A popular flight search engine, when you can’t find what you need on Kiwi, you should check Skyscanner. A very handy tool is the ‘Everywhere’ function which shows you the best deals across the globe for your chosen month. This function is also available on Kiwi under ‘Anywhere’ function.
Another amazing platform I discovered recently, aimed at students under 26, but functional for people of any age.
Student Universe has special offers with multiple international airlines, and offers excellent discounts for student travellers.
By far the cheapest, and most well-connected flight, this should be your first search option for booking flights within Europe.
A new carrier, popular for connections to Eastern Europe. If you are planning to hit eastern Europe, this is definitely worth checking out.Useful Link: Destination Checker
Flying to over 100 destinations, this is another cheap flight provider worth checking out for connections.
Useful Link: Destination Checker
The best place to start planning, searching and booking for individual connections all across Europe.
Rail Europe also sells Eurail passes (that we’ll cover in detail later), sometimes they may run discounts, but other times it may be cheaper to buy it at the Eurail website directly.
This is also an excellent site to find more information on country-specific regional trains, high speed trains and reservation policies, which may differ from one place to another, and is often difficult to find on local train websites.
Another good alternative to plan trains, buses and routes across Europe is GoEuro. The advantage this platform has over others is that it offers a comparison between flights, buses and trains, telling you the best option to get from point A to B and the timeline for the same.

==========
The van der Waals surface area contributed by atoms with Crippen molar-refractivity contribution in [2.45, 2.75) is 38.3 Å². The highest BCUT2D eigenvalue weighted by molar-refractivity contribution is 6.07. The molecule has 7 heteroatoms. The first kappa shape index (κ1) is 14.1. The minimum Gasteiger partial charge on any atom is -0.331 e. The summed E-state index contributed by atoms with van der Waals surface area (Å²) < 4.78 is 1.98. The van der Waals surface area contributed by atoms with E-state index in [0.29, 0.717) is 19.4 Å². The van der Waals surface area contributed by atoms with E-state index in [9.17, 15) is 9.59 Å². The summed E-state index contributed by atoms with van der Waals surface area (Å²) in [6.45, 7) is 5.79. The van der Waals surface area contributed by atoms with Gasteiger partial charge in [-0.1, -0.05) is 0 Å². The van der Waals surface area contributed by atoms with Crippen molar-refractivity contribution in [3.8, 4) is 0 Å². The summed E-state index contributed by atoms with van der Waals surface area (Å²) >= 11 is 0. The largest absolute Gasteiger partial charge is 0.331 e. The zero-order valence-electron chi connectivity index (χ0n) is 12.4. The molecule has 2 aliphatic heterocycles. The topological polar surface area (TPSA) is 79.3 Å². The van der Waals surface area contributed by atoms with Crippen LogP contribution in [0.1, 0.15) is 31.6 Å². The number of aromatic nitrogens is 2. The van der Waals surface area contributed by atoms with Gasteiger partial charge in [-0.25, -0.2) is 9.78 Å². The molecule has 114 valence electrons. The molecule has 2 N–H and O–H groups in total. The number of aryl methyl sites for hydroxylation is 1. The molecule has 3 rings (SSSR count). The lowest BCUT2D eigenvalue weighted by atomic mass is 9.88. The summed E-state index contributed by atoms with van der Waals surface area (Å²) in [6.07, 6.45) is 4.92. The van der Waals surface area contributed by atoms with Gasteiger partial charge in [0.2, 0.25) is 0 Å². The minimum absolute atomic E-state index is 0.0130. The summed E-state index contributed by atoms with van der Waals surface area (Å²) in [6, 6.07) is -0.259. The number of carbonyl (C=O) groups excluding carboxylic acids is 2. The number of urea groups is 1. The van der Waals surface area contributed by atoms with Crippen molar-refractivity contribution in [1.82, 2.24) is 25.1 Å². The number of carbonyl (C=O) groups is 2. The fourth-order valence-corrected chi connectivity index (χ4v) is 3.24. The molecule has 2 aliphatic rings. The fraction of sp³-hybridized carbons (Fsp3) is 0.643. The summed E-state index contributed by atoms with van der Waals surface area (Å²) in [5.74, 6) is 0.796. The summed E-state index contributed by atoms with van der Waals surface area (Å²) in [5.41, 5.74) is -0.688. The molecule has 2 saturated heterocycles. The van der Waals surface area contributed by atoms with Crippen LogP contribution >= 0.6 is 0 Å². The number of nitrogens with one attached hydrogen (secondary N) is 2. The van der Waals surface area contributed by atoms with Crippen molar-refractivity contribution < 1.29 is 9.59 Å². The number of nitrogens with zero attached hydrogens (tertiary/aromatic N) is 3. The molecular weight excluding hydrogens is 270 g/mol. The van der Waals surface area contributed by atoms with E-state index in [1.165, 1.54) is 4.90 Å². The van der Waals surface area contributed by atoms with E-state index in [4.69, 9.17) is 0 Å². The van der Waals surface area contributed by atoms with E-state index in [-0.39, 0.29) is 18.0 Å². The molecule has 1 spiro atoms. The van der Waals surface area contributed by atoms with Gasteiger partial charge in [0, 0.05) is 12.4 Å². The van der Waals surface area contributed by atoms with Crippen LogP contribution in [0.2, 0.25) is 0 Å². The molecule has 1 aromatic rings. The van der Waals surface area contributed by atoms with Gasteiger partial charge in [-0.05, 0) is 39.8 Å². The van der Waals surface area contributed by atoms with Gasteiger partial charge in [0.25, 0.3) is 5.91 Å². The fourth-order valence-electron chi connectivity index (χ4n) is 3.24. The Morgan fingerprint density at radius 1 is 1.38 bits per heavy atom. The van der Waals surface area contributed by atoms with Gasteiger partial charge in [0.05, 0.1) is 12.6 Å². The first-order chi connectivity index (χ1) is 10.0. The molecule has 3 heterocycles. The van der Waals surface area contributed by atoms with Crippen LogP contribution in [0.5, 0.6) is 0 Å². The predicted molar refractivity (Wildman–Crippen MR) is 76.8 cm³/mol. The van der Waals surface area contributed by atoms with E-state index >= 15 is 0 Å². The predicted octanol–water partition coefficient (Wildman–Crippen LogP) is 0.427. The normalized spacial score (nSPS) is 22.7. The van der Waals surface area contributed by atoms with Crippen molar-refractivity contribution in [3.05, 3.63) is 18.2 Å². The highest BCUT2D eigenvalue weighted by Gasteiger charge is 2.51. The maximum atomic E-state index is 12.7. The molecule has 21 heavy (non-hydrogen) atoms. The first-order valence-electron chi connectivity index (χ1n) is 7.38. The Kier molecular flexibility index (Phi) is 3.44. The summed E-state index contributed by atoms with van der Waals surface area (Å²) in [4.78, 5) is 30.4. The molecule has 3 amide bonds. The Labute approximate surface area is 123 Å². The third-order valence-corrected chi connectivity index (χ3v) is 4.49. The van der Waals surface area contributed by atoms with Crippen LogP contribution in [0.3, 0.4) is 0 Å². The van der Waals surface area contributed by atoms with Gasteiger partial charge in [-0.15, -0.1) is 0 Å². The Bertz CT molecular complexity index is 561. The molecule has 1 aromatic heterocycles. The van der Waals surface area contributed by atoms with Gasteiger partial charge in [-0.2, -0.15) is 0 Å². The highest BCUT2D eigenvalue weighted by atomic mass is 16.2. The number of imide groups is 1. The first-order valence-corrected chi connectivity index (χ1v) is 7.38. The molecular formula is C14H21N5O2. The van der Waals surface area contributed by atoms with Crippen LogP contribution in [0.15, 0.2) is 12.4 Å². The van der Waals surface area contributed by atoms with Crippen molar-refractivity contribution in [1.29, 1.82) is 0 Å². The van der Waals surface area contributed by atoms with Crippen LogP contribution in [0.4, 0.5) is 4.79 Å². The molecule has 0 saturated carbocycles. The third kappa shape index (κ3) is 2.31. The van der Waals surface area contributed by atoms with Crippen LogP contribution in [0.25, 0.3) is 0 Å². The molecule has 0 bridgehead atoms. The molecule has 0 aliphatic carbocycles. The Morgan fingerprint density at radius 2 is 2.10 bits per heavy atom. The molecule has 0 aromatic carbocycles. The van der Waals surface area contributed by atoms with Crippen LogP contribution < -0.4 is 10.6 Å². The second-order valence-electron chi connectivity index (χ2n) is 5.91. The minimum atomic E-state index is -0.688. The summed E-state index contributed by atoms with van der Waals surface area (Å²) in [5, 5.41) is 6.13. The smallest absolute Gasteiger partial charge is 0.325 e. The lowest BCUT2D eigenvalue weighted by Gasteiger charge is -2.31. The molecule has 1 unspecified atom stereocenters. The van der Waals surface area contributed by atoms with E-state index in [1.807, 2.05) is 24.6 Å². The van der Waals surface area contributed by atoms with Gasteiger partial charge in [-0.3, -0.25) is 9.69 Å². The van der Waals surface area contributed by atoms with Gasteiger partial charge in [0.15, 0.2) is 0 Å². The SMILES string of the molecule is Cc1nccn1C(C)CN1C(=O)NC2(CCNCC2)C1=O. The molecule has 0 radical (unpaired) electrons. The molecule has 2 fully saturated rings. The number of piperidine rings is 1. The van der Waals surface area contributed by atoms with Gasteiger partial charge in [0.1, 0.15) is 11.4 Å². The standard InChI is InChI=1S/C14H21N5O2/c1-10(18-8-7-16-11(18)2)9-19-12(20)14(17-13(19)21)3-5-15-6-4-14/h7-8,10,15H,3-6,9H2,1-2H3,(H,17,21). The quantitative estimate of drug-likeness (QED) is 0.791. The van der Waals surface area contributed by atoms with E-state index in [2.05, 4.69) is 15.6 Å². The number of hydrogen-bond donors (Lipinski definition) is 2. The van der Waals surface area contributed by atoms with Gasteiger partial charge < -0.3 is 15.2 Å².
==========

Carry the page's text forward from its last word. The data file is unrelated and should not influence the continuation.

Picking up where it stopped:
A Eurail pass, as a non-EU resident, allows you to travel for a specified period of time to a specified number of countries, in the Schengen zone at a predetermined bundled price.
You can look for the pass that fits your need online. Some of the various types of passes include: individual country passes, multi-country passes and global country passes.
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The most comfortable bus service I have used, Flixbus is my go-to bus planning and booking service. They also offer a 5-trip pass for $114 that is valid across all their bus routes, provided you don’t circle back to where you started.
If you book early enough (at least a month in advance), you may even find one-way tickets for $5-$10 and this is also an excellent way to take day trips especially if they are last-minute.
Popular in the US, this platform also offers regular discounts for early bird and specific location bookings.
Originally from Europe, Sixt has emerged as one of the best rental car providers in Europe with an extensive network. You can also pick the car at one place and return it at another which is a huge advantage for a flexible itinerary!
The best and most convenient platform to look for hostels in Europe, if you can’t find it on Hostel World, you most likely won’t find it elsewhere. I also love that you can book most hostels with a very nominal fee to hold you reservation, although cancellation policies depend entirely on the hostel.
The top budget hostel chains I recommend in Europe are:
Generator Hostels: London, Berlin, Vienna, Amsterdam, Barcelona, Copenhagen, Dublin, Hamburg, Madrid, Paris, Rome, Stockholm. Venice.
St.Christopher’s Inn: Barcelona, Berlin, Amsterdam, Bruges, Copenhagen, Interlaken, Prague, London, Edinburg.
PLUS Hostels: Berlin, Prague, Florence
Wombats: Vienna, London, Berlin, Munich, Budapest
A&O Hostels: Berlin, Frankfurt, Munich, Amsterdam, Venice, Stuttgart, Salzburg, Vienna, Copenhagen, Dresden
A platform I very often use to find hotels, guest apartments, luxury hotels, et al. Booking is the largest online travel aggregator and one where you can almost always start your search. The hotels listed here are generally listed at the best prices and offers and many of them can be booked at a 100% refundable cost or free cancellation.
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Another popular option to explore a region, is through the shared rentals platform called airbnb. If you book far ahead, you can access beautiful private apartments in city centers for a cheaper price than a hotel. Airbnb also offers shared apartments, where you are expected to share the space with other guests or the local hosts. Choose the experience based on how much privacy you need.
The only insurance I recommend and use when I am traveling solo, is the World Nomads Travel Insurance. It is easy to get a quote, to redeem online and has one of the most flexible travel insurance policies I have come across.
For a step by step guide to plan, research and prepare for your Europe trip, check out my Europe Trip Planner Guide.